Decision Resources, one of the world's leading research and advisory firms for pharmaceutical and healthcare issues, finds that the neuropathic pain drug market -- driven by the launches of several novel therapies -- will increase from $6 billion in 2008 to $9.7 billion in 2018 in the United States, France, Germany, Italy, Spain, the United Kingdom and Japan.
The new Pharmacor report entitled Neuropathic Pain finds that, among the novel therapies that will launch in the next several years, NeurogesX/Astellas' Qutenza will be the most successful. Owing to its long-term efficacy for localized peripheral neuropathic pain and minimal risk of systemic side-effects, Qutenza will garner sales of nearly $700 million in 2018. The market will also be driven by the launches and uptake of Pfizer's tanezumab, Johnson & Johnson/Grunenthal's Nucynta ER, UCB's Vimpat and Durect/King Pharmaceuticals' Eladur.
"Although none of the emerging therapies will displace key first-line therapies, many will offer new mechanisms of action and improved side-effect profiles when compared to currently-marketed agents," said Decision Resources Analyst Sami Fam, Ph.D. "In a market where first-line therapies fail in nearly 50 percent of patients, these novel emerging therapies for neuropathic pain will find success as alternatives to established agents."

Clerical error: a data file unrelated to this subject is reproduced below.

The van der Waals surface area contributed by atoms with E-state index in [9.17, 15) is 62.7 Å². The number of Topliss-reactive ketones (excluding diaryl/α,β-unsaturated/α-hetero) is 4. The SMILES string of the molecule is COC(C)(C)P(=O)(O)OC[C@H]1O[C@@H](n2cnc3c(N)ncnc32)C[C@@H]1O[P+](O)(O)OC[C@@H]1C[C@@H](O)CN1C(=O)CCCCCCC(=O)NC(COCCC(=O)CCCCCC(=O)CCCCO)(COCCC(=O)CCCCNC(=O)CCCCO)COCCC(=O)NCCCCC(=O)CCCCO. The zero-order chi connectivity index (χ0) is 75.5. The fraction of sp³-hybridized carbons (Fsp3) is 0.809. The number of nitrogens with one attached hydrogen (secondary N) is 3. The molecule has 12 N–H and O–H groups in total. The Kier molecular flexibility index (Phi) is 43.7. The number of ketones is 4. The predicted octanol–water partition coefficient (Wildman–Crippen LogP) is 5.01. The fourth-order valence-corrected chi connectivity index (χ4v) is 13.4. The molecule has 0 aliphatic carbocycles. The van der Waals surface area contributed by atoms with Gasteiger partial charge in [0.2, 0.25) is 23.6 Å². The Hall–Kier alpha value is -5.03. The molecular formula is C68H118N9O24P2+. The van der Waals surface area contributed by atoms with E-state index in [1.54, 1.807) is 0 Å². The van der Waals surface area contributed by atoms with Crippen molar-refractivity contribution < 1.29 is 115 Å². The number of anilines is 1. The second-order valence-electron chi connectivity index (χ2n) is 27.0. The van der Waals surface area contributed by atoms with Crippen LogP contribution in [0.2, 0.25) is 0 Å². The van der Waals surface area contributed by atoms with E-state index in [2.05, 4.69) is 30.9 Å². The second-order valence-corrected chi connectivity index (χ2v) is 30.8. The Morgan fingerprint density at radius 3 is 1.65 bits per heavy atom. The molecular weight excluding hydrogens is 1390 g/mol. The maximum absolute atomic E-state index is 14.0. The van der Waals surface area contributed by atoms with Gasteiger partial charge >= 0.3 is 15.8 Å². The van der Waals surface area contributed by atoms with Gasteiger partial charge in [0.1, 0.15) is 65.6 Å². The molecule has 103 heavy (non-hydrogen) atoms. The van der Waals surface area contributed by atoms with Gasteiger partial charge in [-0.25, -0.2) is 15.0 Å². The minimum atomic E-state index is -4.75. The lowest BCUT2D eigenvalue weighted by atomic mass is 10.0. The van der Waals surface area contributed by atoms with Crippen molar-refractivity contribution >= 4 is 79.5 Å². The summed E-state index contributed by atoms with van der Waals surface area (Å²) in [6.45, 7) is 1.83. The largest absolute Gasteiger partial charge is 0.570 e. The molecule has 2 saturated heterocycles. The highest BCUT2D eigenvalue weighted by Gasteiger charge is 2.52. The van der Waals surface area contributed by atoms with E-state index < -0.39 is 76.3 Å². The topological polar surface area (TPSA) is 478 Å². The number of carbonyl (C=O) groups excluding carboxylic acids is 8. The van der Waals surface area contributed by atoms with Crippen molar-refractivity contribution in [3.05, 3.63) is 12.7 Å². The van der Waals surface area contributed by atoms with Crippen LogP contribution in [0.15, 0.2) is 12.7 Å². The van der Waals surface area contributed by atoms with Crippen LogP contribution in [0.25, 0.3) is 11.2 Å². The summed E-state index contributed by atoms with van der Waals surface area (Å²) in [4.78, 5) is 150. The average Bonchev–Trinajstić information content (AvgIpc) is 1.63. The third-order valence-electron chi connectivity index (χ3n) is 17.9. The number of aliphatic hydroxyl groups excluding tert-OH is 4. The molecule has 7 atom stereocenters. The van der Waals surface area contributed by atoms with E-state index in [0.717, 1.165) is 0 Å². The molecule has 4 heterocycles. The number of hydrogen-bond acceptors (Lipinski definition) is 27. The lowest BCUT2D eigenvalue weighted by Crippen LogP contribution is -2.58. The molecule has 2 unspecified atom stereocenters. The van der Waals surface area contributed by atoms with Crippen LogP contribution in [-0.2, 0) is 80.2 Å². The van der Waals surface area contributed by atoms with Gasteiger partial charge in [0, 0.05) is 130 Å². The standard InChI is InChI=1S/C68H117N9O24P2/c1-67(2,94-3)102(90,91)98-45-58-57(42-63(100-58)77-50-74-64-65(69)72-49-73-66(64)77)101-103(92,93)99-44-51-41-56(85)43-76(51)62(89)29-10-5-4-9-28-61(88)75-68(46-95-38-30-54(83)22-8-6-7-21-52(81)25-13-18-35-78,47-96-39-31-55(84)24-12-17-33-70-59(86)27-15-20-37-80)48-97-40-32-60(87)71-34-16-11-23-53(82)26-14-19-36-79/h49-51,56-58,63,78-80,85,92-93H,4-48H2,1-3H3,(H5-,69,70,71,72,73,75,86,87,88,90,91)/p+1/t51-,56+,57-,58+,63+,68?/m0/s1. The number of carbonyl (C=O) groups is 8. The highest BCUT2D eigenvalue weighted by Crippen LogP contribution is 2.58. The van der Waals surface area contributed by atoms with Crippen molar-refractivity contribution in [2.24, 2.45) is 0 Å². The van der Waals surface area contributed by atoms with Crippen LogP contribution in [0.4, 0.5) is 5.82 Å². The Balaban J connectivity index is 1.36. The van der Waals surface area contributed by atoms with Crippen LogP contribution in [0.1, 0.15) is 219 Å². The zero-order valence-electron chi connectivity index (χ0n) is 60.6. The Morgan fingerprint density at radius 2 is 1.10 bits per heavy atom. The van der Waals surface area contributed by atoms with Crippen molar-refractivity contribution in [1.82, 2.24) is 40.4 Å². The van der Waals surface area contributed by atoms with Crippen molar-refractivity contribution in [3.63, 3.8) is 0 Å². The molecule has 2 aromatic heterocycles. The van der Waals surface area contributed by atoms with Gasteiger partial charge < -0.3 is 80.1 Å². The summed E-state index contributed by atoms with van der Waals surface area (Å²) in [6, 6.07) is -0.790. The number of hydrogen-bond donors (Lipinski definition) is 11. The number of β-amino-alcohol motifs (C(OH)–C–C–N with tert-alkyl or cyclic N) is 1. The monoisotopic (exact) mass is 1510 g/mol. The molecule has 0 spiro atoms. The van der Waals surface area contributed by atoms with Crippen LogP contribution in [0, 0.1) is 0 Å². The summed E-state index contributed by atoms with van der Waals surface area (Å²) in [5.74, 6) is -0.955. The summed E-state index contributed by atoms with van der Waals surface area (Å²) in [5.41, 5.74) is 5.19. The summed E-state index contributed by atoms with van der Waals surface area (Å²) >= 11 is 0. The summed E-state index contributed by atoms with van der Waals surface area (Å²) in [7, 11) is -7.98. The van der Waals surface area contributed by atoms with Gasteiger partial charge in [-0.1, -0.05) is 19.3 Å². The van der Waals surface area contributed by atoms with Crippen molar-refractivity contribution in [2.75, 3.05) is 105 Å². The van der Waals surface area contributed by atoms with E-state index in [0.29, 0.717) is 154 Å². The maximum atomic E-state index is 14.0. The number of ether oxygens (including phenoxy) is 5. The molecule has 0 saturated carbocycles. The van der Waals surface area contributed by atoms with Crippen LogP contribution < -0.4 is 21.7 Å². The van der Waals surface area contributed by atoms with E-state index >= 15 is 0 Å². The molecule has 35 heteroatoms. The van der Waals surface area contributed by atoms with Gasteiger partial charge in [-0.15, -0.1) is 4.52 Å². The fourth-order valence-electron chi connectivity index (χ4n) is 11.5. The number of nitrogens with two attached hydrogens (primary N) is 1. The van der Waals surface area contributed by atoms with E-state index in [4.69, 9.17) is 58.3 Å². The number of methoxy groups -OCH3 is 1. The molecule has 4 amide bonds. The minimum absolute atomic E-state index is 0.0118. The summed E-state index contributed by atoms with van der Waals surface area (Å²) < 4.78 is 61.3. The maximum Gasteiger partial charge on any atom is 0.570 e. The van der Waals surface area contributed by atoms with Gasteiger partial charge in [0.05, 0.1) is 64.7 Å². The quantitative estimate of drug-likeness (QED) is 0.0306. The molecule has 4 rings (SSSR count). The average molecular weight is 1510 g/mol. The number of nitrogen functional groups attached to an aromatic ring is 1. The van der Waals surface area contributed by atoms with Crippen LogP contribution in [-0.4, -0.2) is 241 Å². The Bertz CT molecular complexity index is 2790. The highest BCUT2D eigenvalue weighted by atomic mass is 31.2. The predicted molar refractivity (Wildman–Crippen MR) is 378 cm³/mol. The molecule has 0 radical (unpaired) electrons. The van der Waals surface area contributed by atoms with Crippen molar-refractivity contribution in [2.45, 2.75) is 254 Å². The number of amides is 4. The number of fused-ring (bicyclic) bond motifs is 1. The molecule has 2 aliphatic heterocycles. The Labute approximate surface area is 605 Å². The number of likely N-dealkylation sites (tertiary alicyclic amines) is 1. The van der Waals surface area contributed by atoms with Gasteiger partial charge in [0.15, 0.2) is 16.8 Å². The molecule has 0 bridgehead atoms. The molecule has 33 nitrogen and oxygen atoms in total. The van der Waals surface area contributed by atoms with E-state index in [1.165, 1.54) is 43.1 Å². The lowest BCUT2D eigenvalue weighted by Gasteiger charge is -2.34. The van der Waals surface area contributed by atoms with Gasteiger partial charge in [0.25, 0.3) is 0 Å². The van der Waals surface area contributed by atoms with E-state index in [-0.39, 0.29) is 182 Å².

The report also finds that the increased uptake of branded therapies such as Pfizer's Lyrica, Eli Lilly/Boehringer Ingelheim's Cymbalta/Xeristar and the 5 percent lidocaine patch (Endo/Elan's Lidoderm and Grunenthal's Versatis) will also drive market growth. The availability of these agents in new markets, combined with the therapeutic advantages that they offer over older and generically-available competitors, will drive their increased use as first-line therapies.
According to the report, the largest segments of the neuropathic pain market in 2008 were neuropathic back pain (46 percent), painful diabetic neuropathy (12 percent), post-trauma postsurgical neuropathic pain (12 percent) and neuropathic cancer pain (10 percent).